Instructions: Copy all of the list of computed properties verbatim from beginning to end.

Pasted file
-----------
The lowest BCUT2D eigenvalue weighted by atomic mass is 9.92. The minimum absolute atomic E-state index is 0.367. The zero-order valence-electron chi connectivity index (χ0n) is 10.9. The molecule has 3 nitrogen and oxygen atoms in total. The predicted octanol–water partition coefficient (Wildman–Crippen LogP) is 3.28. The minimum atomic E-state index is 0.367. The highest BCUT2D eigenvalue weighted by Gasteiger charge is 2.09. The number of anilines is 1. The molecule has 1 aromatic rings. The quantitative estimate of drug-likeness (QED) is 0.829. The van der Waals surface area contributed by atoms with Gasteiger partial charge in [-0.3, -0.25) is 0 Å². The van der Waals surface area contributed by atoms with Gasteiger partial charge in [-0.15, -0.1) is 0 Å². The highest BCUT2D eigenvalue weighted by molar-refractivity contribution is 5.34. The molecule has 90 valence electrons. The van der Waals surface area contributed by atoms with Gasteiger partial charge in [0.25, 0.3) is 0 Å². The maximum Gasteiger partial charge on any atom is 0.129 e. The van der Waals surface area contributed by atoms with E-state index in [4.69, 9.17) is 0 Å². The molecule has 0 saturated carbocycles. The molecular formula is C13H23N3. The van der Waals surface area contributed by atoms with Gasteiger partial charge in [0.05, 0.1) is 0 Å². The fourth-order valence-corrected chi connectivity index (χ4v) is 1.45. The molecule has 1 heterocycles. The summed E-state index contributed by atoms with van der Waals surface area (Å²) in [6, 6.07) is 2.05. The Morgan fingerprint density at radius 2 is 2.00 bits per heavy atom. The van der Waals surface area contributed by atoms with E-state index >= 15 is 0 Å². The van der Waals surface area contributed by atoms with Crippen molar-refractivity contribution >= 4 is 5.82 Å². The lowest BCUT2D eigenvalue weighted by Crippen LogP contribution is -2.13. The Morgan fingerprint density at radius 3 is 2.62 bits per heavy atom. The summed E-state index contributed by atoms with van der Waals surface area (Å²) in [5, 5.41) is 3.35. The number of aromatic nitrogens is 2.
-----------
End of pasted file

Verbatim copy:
The lowest BCUT2D eigenvalue weighted by atomic mass is 9.92. The minimum absolute atomic E-state index is 0.367. The zero-order valence-electron chi connectivity index (χ0n) is 10.9. The molecule has 3 nitrogen and oxygen atoms in total. The predicted octanol–water partition coefficient (Wildman–Crippen LogP) is 3.28. The minimum atomic E-state index is 0.367. The highest BCUT2D eigenvalue weighted by Gasteiger charge is 2.09. The number of anilines is 1. The molecule has 1 aromatic rings. The quantitative estimate of drug-likeness (QED) is 0.829. The van der Waals surface area contributed by atoms with Gasteiger partial charge in [-0.3, -0.25) is 0 Å². The van der Waals surface area contributed by atoms with Gasteiger partial charge in [-0.15, -0.1) is 0 Å². The highest BCUT2D eigenvalue weighted by molar-refractivity contribution is 5.34. The molecule has 90 valence electrons. The van der Waals surface area contributed by atoms with Gasteiger partial charge in [0.25, 0.3) is 0 Å². The maximum Gasteiger partial charge on any atom is 0.129 e. The van der Waals surface area contributed by atoms with E-state index in [4.69, 9.17) is 0 Å². The molecule has 0 saturated carbocycles. The molecular formula is C13H23N3. The van der Waals surface area contributed by atoms with Gasteiger partial charge in [0.05, 0.1) is 0 Å². The fourth-order valence-corrected chi connectivity index (χ4v) is 1.45. The molecule has 1 heterocycles. The summed E-state index contributed by atoms with van der Waals surface area (Å²) in [6, 6.07) is 2.05. The Morgan fingerprint density at radius 2 is 2.00 bits per heavy atom. The van der Waals surface area contributed by atoms with E-state index >= 15 is 0 Å². The van der Waals surface area contributed by atoms with Crippen molar-refractivity contribution >= 4 is 5.82 Å². The lowest BCUT2D eigenvalue weighted by Crippen LogP contribution is -2.13. The Morgan fingerprint density at radius 3 is 2.62 bits per heavy atom. The summed E-state index contributed by atoms with van der Waals surface area (Å²) in [5, 5.41) is 3.35. The number of aromatic nitrogens is 2.